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Discussion Starter #1
Just wondering how everyone else treats the outside of their bunker before they bury them in the ground?
 

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I've read several posts where people used a waterproof paint and one person mentioned using a rubberized spray on coating that is the same stuff as used for pickup truck bed liners (probably pretty expensive unless you can DIY).
 

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my plans are to use pink styrofoam insulation sheets 2"thick between the soil and the bunker..maybe spray it with papercrete or mortar before applying the foam board as an extra layer of protection
 

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This needs to be done first!!! Read the article.... very informative

http://www.radonseal.com/basement-waterproofing.htm
It is not a bad idea. The things to remember:
1. There must be an external drainage/ bottom of the excavation preparation.
2. Whatever anyone does, water wins, eventually. Especially if something "drastic" occurs - something requiring usage of the shelter.
 

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Underground concrete water proofing

I think something like what they sell at bestmaterials.com should work. I don't work there or get paid by them bla, bla, bla.
 

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In Memory
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EDPM Pond Liner is about the best waterproof protective cover around for anything earth covered. Just make sure the pond liner itself is tightly covered with 1/2 inch thick foam insulation board, or a relatively thick layer of sand, or gravel free dirt before you cover it with fill that may contain sharp rocks or objects.
 
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billboard tarps-old billboard advertising..they print it onto vinyl covers that go onto the roadside billboards..you can find the old ones for sale on the internet..usually pretty big sections..waterproof just like a pool/pond liner,same rules apply..
 

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how to treat an underground bunker?

wasn't coal tar outlawed due to environmental restrictions? or am I confusing that with creosote?:xeye: I think the bigger solution is to select the site carefully for good drainage FIRST, and then when emplacing it, to use perforated drainage pipe buried around the close perimeter to carry away groundwater that exerts hydro pressure on the structure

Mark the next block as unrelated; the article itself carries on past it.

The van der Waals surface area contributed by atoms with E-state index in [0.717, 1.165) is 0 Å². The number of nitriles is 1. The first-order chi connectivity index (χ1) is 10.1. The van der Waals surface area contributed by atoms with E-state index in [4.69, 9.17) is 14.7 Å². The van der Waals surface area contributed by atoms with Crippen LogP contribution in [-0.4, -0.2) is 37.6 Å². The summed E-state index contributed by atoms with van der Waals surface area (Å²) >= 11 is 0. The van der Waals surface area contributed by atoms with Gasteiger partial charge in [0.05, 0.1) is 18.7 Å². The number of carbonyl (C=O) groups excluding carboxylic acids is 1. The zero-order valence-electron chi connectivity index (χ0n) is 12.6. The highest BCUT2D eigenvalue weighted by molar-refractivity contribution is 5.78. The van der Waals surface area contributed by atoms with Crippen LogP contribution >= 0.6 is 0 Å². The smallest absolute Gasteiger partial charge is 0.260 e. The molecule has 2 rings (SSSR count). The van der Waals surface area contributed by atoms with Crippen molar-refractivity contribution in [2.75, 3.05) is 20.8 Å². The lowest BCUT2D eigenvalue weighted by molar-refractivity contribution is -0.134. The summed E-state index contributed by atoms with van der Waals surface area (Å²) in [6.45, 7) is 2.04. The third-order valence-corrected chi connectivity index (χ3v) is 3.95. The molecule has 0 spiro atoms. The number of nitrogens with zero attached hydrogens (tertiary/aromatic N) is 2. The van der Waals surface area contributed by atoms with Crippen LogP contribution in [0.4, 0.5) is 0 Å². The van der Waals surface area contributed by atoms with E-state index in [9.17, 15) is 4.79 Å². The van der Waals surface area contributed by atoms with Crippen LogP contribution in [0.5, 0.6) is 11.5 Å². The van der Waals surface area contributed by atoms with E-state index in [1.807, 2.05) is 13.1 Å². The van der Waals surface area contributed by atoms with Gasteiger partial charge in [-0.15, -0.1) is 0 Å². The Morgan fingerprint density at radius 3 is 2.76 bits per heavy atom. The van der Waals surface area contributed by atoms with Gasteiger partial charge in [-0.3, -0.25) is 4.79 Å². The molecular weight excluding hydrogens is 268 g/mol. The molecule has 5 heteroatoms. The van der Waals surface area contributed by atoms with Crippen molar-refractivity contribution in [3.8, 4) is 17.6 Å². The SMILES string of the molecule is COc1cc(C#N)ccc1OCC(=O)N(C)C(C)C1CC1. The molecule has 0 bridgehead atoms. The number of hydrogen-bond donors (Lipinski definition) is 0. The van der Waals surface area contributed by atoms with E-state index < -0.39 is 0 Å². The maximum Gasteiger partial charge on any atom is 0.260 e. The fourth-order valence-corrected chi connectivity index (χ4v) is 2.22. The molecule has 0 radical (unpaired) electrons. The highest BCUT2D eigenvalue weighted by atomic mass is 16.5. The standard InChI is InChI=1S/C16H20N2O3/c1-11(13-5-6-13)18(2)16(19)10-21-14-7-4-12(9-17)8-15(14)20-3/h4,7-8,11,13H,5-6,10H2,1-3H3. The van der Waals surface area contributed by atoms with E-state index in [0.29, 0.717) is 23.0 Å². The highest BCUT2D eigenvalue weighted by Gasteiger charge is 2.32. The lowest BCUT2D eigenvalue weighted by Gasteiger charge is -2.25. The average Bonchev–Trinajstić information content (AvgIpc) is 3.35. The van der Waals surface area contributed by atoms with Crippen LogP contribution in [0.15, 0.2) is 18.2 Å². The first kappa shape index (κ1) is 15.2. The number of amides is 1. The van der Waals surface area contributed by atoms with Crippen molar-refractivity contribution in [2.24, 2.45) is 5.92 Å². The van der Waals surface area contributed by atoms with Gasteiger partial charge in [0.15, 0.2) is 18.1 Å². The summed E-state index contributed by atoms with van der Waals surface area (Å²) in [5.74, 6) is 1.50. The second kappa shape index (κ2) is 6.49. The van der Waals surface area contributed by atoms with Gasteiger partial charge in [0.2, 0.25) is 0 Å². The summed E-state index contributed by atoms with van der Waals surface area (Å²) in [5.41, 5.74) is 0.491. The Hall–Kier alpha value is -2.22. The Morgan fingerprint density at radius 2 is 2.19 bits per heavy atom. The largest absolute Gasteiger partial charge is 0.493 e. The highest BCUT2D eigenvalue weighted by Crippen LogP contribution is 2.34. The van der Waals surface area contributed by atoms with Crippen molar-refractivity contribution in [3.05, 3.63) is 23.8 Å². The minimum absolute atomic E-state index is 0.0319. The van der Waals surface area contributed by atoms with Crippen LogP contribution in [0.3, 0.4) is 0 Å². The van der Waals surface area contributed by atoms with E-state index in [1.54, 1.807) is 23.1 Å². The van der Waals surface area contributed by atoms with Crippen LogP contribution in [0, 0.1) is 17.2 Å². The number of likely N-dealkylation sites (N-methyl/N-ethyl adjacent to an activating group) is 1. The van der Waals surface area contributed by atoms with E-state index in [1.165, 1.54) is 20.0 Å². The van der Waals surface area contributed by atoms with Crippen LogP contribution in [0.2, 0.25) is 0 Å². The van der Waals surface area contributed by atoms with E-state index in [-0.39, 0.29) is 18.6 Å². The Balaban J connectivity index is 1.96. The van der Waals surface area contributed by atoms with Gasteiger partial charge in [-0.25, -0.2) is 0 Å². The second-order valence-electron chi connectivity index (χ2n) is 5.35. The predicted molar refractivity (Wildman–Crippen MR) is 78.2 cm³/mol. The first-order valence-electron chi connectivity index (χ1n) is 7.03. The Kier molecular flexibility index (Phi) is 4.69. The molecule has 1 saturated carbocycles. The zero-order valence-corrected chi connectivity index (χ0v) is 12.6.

coated with coal tar epoxy. They last a long time.
I think it is pretty much the gold standard
 

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Wile E Coyote, Genius.
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I think Coal tar Epoxy is still fine and legal to use. Just follow the precautions about PPE when applying, or buy it already applied.

http://www.eng-tips.com/viewthread.cfm?qid=291310

Creosote I believe has been banned for consumer use (along with arsenic), but is still used by railway companies and for telephone poles.

I just walked past a few new coated telephone poles waiting for the crews to install them a few months ago and there was no mistaking that stench.
 

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I am not sure I would use creosote or coal tar if your water source is a moderately shallow well located near your bunker.

I think a fiberglass wrap works well if applied right and coated with foam insulation spray, then wrapped in several layers of plastic sheeting before burial.
 

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the foam insulation spray sounds like a winner,big money but probably worth it with all thats at stake..the plastic wrap or EPDM liner would be awesome for a top layer wrap.....someone told me the poles went to a 'ZMA' zinc magnesium alginate instead of creosote due to restrictions on creosote application..I know you can't grind railroad ties here in MD,you have to ship them out of state..more $$$$$$$
 

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Wile E Coyote, Genius.
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the foam insulation spray sounds like a winner,big money but probably worth it with all thats at stake..the plastic wrap or EPDM liner would be awesome for a top layer wrap.....someone told me the poles went to a 'ZMA' zinc magnesium alginate instead of creosote due to restrictions on creosote application..I know you can't grind railroad ties here in MD,you have to ship them out of state..more $$$$$$$
It might depend on the state or the utility.
I know that the poles they just put in my housing area 2 months ago were definitely creosote. The stench was overpowering if you walked past the poles they had laying down until they used them.
 

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how to treat the outside of a bunker

but isnt creosote a pressure impregnated treatment? where you have a pressure vessel that takes the poles or railroad ties and you load them in one end of a huge tank-like vessel that closes and pressure forces the creosote into the wood? or is it a spray-on treatment like hot asphalt? correct me if Im wrong on that one.
 

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Wile E Coyote, Genius.
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but isnt creosote a pressure impregnated treatment? where you have a pressure vessel that takes the poles or railroad ties and you load them in one end of a huge tank-like vessel that closes and pressure forces the creosote into the wood? or is it a spray-on treatment like hot asphalt? correct me if Im wrong on that one.
Coal tar epoxy was the coating suggested for the bunker, not creosote.
it is not pressure applied.

The creosote topic was brought up by someone as a side question.
 
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